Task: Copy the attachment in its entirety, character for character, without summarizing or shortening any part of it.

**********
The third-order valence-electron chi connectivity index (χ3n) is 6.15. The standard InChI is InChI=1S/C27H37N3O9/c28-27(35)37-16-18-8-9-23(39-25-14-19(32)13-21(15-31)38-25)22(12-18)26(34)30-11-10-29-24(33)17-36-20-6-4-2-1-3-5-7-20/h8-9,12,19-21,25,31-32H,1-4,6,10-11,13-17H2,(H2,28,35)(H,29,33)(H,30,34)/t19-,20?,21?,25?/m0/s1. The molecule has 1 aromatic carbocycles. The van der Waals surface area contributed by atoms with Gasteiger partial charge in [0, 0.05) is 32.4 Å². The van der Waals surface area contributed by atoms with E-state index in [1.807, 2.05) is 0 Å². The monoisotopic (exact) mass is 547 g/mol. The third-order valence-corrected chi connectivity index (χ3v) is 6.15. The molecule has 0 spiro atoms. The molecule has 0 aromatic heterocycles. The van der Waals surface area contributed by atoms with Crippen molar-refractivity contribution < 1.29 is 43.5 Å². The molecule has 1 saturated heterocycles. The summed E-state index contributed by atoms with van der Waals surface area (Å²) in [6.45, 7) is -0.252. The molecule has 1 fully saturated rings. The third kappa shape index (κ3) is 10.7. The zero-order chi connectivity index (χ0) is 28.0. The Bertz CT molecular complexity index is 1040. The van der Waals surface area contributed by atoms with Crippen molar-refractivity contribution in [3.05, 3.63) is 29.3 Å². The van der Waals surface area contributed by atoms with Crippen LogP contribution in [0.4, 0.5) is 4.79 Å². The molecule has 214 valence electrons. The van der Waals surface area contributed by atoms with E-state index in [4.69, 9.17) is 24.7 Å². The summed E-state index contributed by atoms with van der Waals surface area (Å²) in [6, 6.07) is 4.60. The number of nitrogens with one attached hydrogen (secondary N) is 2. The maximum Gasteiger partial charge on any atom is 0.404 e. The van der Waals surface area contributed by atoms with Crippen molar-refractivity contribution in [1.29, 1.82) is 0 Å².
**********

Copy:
The third-order valence-electron chi connectivity index (χ3n) is 6.15. The standard InChI is InChI=1S/C27H37N3O9/c28-27(35)37-16-18-8-9-23(39-25-14-19(32)13-21(15-31)38-25)22(12-18)26(34)30-11-10-29-24(33)17-36-20-6-4-2-1-3-5-7-20/h8-9,12,19-21,25,31-32H,1-4,6,10-11,13-17H2,(H2,28,35)(H,29,33)(H,30,34)/t19-,20?,21?,25?/m0/s1. The molecule has 1 aromatic carbocycles. The van der Waals surface area contributed by atoms with Gasteiger partial charge in [0, 0.05) is 32.4 Å². The van der Waals surface area contributed by atoms with E-state index in [1.807, 2.05) is 0 Å². The monoisotopic (exact) mass is 547 g/mol. The third-order valence-corrected chi connectivity index (χ3v) is 6.15. The molecule has 0 spiro atoms. The molecule has 0 aromatic heterocycles. The van der Waals surface area contributed by atoms with Crippen molar-refractivity contribution < 1.29 is 43.5 Å². The molecule has 1 saturated heterocycles. The summed E-state index contributed by atoms with van der Waals surface area (Å²) in [6.45, 7) is -0.252. The molecule has 1 fully saturated rings. The third kappa shape index (κ3) is 10.7. The zero-order chi connectivity index (χ0) is 28.0. The Bertz CT molecular complexity index is 1040. The van der Waals surface area contributed by atoms with Crippen molar-refractivity contribution in [3.05, 3.63) is 29.3 Å². The van der Waals surface area contributed by atoms with Crippen LogP contribution in [0.4, 0.5) is 4.79 Å². The molecule has 214 valence electrons. The van der Waals surface area contributed by atoms with E-state index in [4.69, 9.17) is 24.7 Å². The summed E-state index contributed by atoms with van der Waals surface area (Å²) in [6, 6.07) is 4.60. The number of nitrogens with one attached hydrogen (secondary N) is 2. The maximum Gasteiger partial charge on any atom is 0.404 e. The van der Waals surface area contributed by atoms with Crippen molar-refractivity contribution in [1.29, 1.82) is 0 Å².